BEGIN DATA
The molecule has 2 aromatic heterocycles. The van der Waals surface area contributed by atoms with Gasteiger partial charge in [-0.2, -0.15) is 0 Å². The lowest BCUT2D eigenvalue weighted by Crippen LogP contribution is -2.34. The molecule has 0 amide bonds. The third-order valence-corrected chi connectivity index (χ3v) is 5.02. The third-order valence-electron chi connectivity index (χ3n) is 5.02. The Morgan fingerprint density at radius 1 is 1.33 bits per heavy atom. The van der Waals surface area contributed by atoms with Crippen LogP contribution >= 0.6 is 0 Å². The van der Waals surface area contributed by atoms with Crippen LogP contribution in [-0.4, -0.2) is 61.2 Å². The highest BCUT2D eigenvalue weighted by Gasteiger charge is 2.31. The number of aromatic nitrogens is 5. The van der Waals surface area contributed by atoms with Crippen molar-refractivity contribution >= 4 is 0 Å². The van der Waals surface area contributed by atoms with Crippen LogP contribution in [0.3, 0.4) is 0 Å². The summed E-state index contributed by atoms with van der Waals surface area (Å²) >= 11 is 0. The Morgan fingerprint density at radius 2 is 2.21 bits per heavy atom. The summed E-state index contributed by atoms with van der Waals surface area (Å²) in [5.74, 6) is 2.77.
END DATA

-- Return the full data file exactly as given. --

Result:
The molecule has 2 aromatic heterocycles. The van der Waals surface area contributed by atoms with Gasteiger partial charge in [-0.2, -0.15) is 0 Å². The lowest BCUT2D eigenvalue weighted by Crippen LogP contribution is -2.34. The molecule has 0 amide bonds. The third-order valence-corrected chi connectivity index (χ3v) is 5.02. The third-order valence-electron chi connectivity index (χ3n) is 5.02. The Morgan fingerprint density at radius 1 is 1.33 bits per heavy atom. The van der Waals surface area contributed by atoms with Crippen LogP contribution >= 0.6 is 0 Å². The van der Waals surface area contributed by atoms with Crippen LogP contribution in [-0.4, -0.2) is 61.2 Å². The highest BCUT2D eigenvalue weighted by Gasteiger charge is 2.31. The number of aromatic nitrogens is 5. The van der Waals surface area contributed by atoms with Crippen molar-refractivity contribution >= 4 is 0 Å². The van der Waals surface area contributed by atoms with Crippen LogP contribution in [0.3, 0.4) is 0 Å². The summed E-state index contributed by atoms with van der Waals surface area (Å²) >= 11 is 0. The Morgan fingerprint density at radius 2 is 2.21 bits per heavy atom. The summed E-state index contributed by atoms with van der Waals surface area (Å²) in [5.74, 6) is 2.77.